Mar 10, 2011

Unusual Sources for Family History

My great-grandfather, Charles Lagergren, was one of the last blacksmiths in central Minnesota. I've known that ever since I can remember, though he died many years before I was born. Although I have photos of him, I wish I could find one of him working in his shop. (There is a painting, hanging in my parents' house, that my grandfather commissioned. [right]) The blacksmith trade died out long ago. It was doomed as soon as automobiles became popular. True, there are still metalworkers and machine shops who perform the same basic services, but they're usually tucked away in industrial areas. Blacksmith shops, along with livery stables, used to be downtown, in the middle of everything. Now I'm no Luddite, lamenting the loss of the olden days, or confused by all this newfangled technology. I just wish I could see how people lived back then. Modern conveniences make life so easy, we take a lot for granted.

The reason I bring all this up is a fortuitous find I made on a visit to the county history museum where he, and several of my ancestors, lived. I knew they had surname files, tax and probate records, and the typical sources county historical societies archive. But in the Lagergren surname file, besides clipped obituaries and other miscellanea, were three invoices. Not something your average genealogist would get excited about, but interesting to me regardless. The only reason they were archived is they were for work performed on behalf of the town cemetery. I imagine at some point the cemetery got rid of years worth of old business correspondence and other minutiae piling up. Then somebody, somehow had the foresight to deposit it with the historical society. Luckily, his shop name was on the invoice, and it got filed where I was able to find it.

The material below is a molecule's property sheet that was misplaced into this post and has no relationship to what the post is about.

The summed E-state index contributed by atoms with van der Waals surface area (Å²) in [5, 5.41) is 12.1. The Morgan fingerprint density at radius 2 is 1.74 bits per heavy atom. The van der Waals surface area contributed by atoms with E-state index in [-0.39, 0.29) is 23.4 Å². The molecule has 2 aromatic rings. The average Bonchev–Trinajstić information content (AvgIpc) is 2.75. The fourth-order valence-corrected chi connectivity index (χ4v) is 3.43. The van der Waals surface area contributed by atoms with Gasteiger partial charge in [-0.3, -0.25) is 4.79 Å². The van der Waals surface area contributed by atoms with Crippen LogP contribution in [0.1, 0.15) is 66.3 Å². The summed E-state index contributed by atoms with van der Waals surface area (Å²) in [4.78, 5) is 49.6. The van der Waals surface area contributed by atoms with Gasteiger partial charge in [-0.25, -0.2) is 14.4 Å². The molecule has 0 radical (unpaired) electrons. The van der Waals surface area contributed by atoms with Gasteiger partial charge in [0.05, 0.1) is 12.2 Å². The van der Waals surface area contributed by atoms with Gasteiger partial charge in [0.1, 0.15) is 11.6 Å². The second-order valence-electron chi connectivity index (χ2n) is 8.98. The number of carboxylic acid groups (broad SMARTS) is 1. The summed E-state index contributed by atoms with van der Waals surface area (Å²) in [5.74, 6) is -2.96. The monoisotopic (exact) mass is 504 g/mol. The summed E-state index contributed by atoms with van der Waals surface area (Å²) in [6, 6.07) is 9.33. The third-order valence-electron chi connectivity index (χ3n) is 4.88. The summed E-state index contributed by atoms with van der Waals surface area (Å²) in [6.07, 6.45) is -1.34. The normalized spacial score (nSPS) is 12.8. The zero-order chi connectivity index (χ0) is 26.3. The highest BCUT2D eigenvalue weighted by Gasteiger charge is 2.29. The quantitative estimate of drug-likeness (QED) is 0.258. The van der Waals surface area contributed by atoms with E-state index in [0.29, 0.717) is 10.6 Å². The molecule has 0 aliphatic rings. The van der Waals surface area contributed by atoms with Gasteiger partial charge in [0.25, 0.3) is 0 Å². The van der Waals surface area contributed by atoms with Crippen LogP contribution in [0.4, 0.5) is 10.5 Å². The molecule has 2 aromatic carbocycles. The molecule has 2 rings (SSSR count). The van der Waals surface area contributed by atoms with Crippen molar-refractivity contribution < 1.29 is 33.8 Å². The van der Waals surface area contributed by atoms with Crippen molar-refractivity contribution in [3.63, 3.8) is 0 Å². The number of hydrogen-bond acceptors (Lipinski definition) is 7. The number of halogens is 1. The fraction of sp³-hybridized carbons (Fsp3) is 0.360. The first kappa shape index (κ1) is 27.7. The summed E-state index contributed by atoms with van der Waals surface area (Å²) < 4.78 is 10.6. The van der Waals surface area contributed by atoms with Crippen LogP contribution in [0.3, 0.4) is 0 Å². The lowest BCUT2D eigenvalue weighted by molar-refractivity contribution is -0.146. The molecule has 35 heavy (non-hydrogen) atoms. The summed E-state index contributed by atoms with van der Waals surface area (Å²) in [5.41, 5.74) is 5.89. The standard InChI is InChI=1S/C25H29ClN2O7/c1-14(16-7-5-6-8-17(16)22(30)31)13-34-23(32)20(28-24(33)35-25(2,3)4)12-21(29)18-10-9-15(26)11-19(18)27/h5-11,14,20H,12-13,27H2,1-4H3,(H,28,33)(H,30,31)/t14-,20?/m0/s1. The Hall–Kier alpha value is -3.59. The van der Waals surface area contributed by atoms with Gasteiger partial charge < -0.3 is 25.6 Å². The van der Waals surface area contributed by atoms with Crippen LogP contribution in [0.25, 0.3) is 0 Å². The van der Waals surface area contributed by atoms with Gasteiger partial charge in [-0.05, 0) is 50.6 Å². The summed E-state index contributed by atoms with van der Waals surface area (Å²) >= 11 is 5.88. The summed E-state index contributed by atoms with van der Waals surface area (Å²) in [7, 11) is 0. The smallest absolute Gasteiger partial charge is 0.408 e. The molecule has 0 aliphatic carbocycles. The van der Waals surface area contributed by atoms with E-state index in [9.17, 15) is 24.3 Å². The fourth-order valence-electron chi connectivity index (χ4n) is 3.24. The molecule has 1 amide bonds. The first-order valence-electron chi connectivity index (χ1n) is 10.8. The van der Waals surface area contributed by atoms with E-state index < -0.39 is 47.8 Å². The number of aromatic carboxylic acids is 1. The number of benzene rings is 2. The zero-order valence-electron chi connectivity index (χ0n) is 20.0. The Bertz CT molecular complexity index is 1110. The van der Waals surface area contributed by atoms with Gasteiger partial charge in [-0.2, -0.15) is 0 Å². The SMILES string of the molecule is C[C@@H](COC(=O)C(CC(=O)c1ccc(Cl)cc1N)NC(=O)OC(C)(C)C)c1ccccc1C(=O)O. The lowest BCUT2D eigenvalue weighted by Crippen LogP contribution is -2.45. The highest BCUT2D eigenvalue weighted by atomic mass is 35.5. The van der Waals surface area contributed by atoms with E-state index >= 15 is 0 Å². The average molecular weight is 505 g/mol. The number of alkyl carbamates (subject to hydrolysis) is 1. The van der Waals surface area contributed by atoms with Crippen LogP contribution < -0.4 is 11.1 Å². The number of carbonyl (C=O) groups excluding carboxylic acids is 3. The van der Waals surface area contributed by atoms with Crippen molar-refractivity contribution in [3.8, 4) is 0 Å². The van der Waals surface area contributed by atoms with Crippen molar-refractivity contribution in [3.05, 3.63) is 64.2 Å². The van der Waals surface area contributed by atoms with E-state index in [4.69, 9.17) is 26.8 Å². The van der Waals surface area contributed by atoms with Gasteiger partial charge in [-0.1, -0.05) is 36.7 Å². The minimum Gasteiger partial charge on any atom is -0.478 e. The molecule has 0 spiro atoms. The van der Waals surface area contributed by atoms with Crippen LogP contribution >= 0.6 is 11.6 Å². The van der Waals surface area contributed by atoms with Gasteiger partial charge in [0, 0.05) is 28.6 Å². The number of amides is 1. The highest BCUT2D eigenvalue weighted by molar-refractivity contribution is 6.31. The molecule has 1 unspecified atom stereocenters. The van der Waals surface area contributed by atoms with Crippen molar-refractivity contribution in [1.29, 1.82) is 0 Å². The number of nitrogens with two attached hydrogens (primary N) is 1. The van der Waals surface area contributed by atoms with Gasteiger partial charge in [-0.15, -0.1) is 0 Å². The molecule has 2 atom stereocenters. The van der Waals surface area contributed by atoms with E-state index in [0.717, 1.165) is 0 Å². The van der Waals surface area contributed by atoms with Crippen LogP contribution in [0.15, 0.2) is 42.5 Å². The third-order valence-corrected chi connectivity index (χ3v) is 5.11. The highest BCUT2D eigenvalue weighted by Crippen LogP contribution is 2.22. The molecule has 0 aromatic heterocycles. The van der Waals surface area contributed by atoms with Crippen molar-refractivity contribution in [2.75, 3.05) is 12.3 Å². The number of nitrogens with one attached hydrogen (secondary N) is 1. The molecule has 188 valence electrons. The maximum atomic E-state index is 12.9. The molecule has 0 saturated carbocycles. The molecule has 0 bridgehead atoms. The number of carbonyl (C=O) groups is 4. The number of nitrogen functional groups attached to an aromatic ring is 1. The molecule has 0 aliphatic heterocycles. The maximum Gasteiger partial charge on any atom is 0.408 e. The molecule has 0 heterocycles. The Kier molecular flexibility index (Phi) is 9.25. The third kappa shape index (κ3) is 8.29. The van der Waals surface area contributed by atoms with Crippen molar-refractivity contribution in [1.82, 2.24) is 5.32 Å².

Again, there's not really any significant information for genealogists on the invoices. I already knew his name, and that he was living and working there during that time period. I have countless records with that and more relevant information. One invoice is undated, the others are from 1938 and 1939. They each detail the services rendered: sharpening mower blades, sharpening picks, etc. I'll include just one example, from 1938. It's dated March 3, and appears to be an invoice for the entire previous year's work. It only cost 20¢ then to sharpen a pick, and the entire bill for the year was a whopping $6.45! My how things have changed.

One reason I called this blog Family Historian, vice Genealogist, was a distinction I've seen others make before, and becoming increasingly more common. Some people researching their family trees don't seem to be interested in the actual people. They're merely trying to extend their pedigree as far back as possible or to connect their lineage with somebody famous, often with little evidence. Genealogy is part of what I do, but there's a whole lot more to it than pedigree charts and family group sheets. I've found myself reading more history books in areas I might not have otherwise, based on new finds in my research. It's all part of an effort to understand my relatives, and not just my direct ancestors.

I love the title one of the current stars of the genealogy world, Megan Smolenyak, gave ger website: Honoring Our Ancestors. We should always remember our ancestors used to be living, breathing human beings. Unfortunately, some genealogists only seem to be collecting them, like stamps or butterflies. I believe it's a disservice to our families if we don't also learn the context in which they lived, and tell their whole stories, as best we can.

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